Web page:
These studies are telling scientists that sexual addiction is in fact real. It has a real impact on the brain and a definite impact on the lives of those who deal with it every day. Fortunately research has also been done on how to recover from this disorder, and help is out there.


"Brain Activity in Sex Addiction Mirrors That of Drug Addiction" by the University of Cambridge

Friday, January 22, 2016

Double Standards in Sex Addiction

Wednesday, January 20, 2016

Rise of Sexual Addiction

Sexual addiction is on the rise - more than 12 million sex addicts live in the United States alone. Unfortunately the new generation of technology perpetuates sex addiction. Sexual material is available everywhere; people have access to sex on the internet, movies, magazines, and television. Because of this, sex addicts can constantly engage in behaviors that worsen their condition, such as compulsive masturbation, cyber sex, and even using online sites to seek out brief sexual encounters.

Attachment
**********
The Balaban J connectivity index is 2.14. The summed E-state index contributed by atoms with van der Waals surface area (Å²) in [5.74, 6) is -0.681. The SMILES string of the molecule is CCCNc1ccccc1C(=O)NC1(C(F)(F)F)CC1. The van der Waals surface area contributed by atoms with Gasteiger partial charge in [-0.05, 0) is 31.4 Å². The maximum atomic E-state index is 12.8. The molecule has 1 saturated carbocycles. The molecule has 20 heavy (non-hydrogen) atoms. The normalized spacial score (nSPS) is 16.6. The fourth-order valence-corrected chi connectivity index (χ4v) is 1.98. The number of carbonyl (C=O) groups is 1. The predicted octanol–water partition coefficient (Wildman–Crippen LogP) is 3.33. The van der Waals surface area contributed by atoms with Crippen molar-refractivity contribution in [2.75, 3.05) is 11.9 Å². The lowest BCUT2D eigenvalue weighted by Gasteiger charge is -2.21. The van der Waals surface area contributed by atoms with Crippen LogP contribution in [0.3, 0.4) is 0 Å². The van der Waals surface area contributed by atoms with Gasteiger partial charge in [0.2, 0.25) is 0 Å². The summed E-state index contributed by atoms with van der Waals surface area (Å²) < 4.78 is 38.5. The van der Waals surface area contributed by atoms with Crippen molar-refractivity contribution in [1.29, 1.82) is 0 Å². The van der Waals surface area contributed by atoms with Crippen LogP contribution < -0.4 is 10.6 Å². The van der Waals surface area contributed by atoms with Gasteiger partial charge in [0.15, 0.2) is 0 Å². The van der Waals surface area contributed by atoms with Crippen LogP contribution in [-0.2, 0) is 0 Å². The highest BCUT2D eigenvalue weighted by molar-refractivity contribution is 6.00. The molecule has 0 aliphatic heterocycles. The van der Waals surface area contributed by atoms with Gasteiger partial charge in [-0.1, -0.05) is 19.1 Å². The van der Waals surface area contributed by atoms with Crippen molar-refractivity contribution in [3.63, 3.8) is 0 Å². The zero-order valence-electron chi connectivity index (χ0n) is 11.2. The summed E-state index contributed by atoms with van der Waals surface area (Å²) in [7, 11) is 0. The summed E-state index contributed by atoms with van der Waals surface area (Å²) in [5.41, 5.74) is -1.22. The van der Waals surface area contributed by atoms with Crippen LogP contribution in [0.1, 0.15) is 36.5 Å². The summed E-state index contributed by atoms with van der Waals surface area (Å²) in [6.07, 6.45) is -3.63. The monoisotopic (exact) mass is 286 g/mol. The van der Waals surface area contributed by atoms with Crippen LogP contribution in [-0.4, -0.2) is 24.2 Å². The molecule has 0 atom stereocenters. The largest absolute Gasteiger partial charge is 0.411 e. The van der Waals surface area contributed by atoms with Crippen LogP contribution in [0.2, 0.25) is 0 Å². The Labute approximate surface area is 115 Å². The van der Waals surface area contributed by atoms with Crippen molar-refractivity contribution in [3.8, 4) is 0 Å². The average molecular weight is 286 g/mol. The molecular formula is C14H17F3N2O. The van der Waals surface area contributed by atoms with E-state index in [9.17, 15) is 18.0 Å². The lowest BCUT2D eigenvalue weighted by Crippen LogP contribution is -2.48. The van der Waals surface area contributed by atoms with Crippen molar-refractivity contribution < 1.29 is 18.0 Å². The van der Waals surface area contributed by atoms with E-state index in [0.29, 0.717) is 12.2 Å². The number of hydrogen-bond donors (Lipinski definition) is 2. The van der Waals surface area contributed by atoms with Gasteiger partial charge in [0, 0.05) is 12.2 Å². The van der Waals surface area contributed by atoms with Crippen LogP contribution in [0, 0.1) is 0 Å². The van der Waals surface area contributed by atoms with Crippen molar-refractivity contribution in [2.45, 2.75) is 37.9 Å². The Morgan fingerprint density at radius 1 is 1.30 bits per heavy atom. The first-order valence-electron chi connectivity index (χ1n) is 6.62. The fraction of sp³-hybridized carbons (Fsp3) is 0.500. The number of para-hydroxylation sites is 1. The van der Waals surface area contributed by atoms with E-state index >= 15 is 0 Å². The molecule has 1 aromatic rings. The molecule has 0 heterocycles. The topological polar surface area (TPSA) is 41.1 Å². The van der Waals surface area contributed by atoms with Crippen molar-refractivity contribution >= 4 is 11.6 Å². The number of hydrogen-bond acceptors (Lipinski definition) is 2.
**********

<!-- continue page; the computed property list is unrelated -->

If you believe you are suffering from sex addiction, ask yourself a couple questions: Have I lost control over my sexual behaviors? Have my sexual behaviors resulted in negative consequences (such as loss of production at work, spending less time with family, or loosing relationships)? Have I tried to stop these sexual behaviors but eventually returned back to them?

If the answer is yes to one or more of these questions, you may be suffering from sexual addiction. Fortunately, a diagnosis is the first step to recovery. If you believe you are a sex addict, know that you are not alone. As stated before, more than 12 million people suffer from this illness in the U.S. alone. Identifying the problem is the first step in your journey to recovery.